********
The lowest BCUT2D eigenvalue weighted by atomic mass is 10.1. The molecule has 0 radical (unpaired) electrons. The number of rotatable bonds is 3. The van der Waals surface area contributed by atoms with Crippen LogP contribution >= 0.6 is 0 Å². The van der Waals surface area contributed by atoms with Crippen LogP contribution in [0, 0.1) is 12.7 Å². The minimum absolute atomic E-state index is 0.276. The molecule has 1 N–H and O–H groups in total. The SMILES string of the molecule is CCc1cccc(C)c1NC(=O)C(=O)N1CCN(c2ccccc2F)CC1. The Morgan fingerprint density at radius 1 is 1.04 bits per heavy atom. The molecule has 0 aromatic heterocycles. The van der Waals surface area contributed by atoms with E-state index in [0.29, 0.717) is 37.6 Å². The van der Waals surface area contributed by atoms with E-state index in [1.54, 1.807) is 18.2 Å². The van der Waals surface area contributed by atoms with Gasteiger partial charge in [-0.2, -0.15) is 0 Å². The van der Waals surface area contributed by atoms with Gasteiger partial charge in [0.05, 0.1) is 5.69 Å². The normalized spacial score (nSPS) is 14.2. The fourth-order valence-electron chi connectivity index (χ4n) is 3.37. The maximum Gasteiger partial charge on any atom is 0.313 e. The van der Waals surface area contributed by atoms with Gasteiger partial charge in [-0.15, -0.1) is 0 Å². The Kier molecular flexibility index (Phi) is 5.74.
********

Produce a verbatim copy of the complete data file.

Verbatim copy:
The lowest BCUT2D eigenvalue weighted by atomic mass is 10.1. The molecule has 0 radical (unpaired) electrons. The number of rotatable bonds is 3. The van der Waals surface area contributed by atoms with Crippen LogP contribution >= 0.6 is 0 Å². The van der Waals surface area contributed by atoms with Crippen LogP contribution in [0, 0.1) is 12.7 Å². The minimum absolute atomic E-state index is 0.276. The molecule has 1 N–H and O–H groups in total. The SMILES string of the molecule is CCc1cccc(C)c1NC(=O)C(=O)N1CCN(c2ccccc2F)CC1. The Morgan fingerprint density at radius 1 is 1.04 bits per heavy atom. The molecule has 0 aromatic heterocycles. The van der Waals surface area contributed by atoms with E-state index in [0.29, 0.717) is 37.6 Å². The van der Waals surface area contributed by atoms with E-state index in [1.54, 1.807) is 18.2 Å². The van der Waals surface area contributed by atoms with Gasteiger partial charge in [-0.2, -0.15) is 0 Å². The van der Waals surface area contributed by atoms with Gasteiger partial charge in [0.05, 0.1) is 5.69 Å². The normalized spacial score (nSPS) is 14.2. The fourth-order valence-electron chi connectivity index (χ4n) is 3.37. The maximum Gasteiger partial charge on any atom is 0.313 e. The van der Waals surface area contributed by atoms with Gasteiger partial charge in [-0.15, -0.1) is 0 Å². The Kier molecular flexibility index (Phi) is 5.74.